5.  Heaven and hell.  “The world that one makes today is the world one returns to tomorrow and one lives with the fruits of his labors or the results of his transgressions in lives to come” (DOES SCIENTOLOGY HAVE DOCTRINES CONCERNING HEAVEN AND HELL?, scientology.org).  Rebirth or reincarnation is a teaching of scientology. 

6.  Creed.  The church has its own creed.  It reads:


That all men of whatever race, color, creed were created with equal rights.

That all men have inalienable rights to their own religions, practices and their performances.

That all men have inalienable rights to their own lives.

That all men have inalienable rights to their sanity.

That all men have inalienable rights to their own defense.

That all men have inalienable rights to conceive, choose, assist or support their own organizations, churches, governments.

That all men have inalienable rights to think freely, to talk freely, to write freely their own opinions and to counter or utter or write upon the opinions of others.

That all men have inalienable rights to the creation of their own kind. 

That the souls of men have the rights of men.

That the study of the mind and the healing of mentally caused ills should not be alienated from religious or condoned in nonreligious fields.

And that no agency less that God has the power to suspend or set aside these rights, overtly or covertly. 


That man is basically good.

That he is seeking to survive.

That his survival depends upon himself and upon his fellows and his attainment of brotherhood with the universe.


To destroy his own kind.

To destroy the sanity of others.

To destroy or enslave another’s soul.

To destroy or reduce the survival of one’s companions or one’s group. 


That the spirit can be saved.

And that the spirit alone may save or heal the body.”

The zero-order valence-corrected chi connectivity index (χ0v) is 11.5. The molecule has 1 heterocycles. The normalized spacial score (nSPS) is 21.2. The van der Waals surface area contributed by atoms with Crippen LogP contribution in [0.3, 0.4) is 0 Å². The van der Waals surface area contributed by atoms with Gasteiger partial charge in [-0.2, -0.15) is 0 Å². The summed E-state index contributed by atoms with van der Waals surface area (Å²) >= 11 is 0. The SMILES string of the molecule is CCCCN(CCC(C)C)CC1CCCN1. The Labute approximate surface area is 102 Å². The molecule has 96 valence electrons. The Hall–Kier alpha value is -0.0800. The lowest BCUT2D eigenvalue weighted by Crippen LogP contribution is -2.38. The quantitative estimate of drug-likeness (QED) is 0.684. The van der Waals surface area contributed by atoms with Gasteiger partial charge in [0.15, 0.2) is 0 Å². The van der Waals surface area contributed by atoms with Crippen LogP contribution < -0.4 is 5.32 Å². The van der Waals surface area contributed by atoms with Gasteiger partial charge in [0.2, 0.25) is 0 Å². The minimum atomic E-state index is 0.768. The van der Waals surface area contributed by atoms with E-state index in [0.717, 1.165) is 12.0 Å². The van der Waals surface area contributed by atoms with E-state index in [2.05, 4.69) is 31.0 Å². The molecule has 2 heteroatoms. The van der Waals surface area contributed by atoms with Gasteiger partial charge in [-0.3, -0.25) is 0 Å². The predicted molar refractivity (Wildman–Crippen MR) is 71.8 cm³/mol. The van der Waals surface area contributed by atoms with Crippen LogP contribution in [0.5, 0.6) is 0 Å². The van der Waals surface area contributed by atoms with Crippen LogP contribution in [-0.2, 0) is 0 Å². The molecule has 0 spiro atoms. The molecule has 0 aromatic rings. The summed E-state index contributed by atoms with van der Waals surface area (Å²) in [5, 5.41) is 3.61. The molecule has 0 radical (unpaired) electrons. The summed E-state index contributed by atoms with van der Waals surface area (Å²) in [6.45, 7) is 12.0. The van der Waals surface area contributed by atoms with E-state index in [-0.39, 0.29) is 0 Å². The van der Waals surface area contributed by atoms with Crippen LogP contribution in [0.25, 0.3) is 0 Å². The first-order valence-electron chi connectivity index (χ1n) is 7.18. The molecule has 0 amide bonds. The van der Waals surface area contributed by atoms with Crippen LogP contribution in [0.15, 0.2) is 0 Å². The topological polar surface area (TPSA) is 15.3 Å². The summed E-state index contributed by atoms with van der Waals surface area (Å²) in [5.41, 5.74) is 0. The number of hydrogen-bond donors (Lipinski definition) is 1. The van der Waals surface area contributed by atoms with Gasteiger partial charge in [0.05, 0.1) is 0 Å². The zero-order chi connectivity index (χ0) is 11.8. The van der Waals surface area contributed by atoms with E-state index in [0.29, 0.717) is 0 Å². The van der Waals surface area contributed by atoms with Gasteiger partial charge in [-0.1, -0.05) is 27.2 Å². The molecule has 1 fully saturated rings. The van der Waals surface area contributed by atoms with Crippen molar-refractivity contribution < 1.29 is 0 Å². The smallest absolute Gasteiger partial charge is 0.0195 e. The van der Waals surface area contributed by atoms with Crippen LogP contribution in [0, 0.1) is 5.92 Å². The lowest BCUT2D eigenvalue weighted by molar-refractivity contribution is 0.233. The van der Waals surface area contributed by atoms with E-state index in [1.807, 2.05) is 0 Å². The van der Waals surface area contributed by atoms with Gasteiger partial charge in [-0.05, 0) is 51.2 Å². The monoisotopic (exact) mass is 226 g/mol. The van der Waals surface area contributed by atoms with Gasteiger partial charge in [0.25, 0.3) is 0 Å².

1.  Taxes.  “The mother church… was established by Mr. Hubbard in Los Angeles in 1954.  Three years later, it was recognized as tax exempt by the IRS.  But in 1967, the agency stripped the church of its tax exemption.  In its revocation letter, the agency said that Scientology’s activities were commercial and were being operated For the benefit of Mr. Hubbard, a view supported by the courts several times in the ensuing 25 years” (Scientology’s Puzzling Journey From Tax Rebel to Tax Exemption by Douglass Frantz, March 9, 1997, nytimes.com).  “In the late 1960’s, as the IRS was investigating him from tax evasions Hubbard fled the U.S. for the high seas… By the mid 1970’s, Hubbard’s ships were not welcomed to dock in the Mediterranean, so he snuck back ashore in Florida as not to gain the attention of the IRS.  He lived in hiding the rest of his life” (The Chilling Story of How Scientology Founder L. Ron Hubbard Rose to Power by Jason Guerrasio, April 1, 2015, businessinsider.com).

2.  Operation Snow White

The church decided to infiltrate the federal government and disrupt investigations.  “One operation, called ‘Snow White’ involved everything from breaking into the IRS offices to bugging the federal government to even infiltrating government staff with Scientology plants who could report back to the church.  That’s what the church did, and it landed 11 people in jail, including Hubbard’s wife” (biographic.org).  “In 1979, as the result of FBI raids, 11 senior people in the church were convicted of obstruction of justice, burglary of government offices, and theft of documents and government property” (April 1, 2015, businessinsider.com).  Mary Sue Hubbard, was sentenced in federal court to four years in prison (Scientology Founder’s Wife Gets Prison Term by Al Kamen, January 8, 1983, washingtonpost.com).

3.  Leah Remini: Scientology and the Aftermath

Leah Remini and Mike Rinder are ex-Scientologists.  Both were members of the church for over 30 years.  Mike Rinder was a senior executive in the Church of Scientology International and the Sea Organization.  They hosted an A&E series by the above title.  It lasted 3 seasons, and 37 episodes.  Its aim was to expose abuse in the church.  It brought much negative attention to the church. 


Two passages come to mind.  Some people want “to tell or to hear some new thing” (Acts 17:21).  They want something new.  Some people are “always learning and never able to come to the knowledge of the truth” (2 Timothy 3:7).

Dear Christians, let us remember this: We are complete in Him (Colossians 2:10 cf. 2 Timothy 3:16-17).   

About Bryan Hodge

I am a minister and missionary to numerous countries around the world.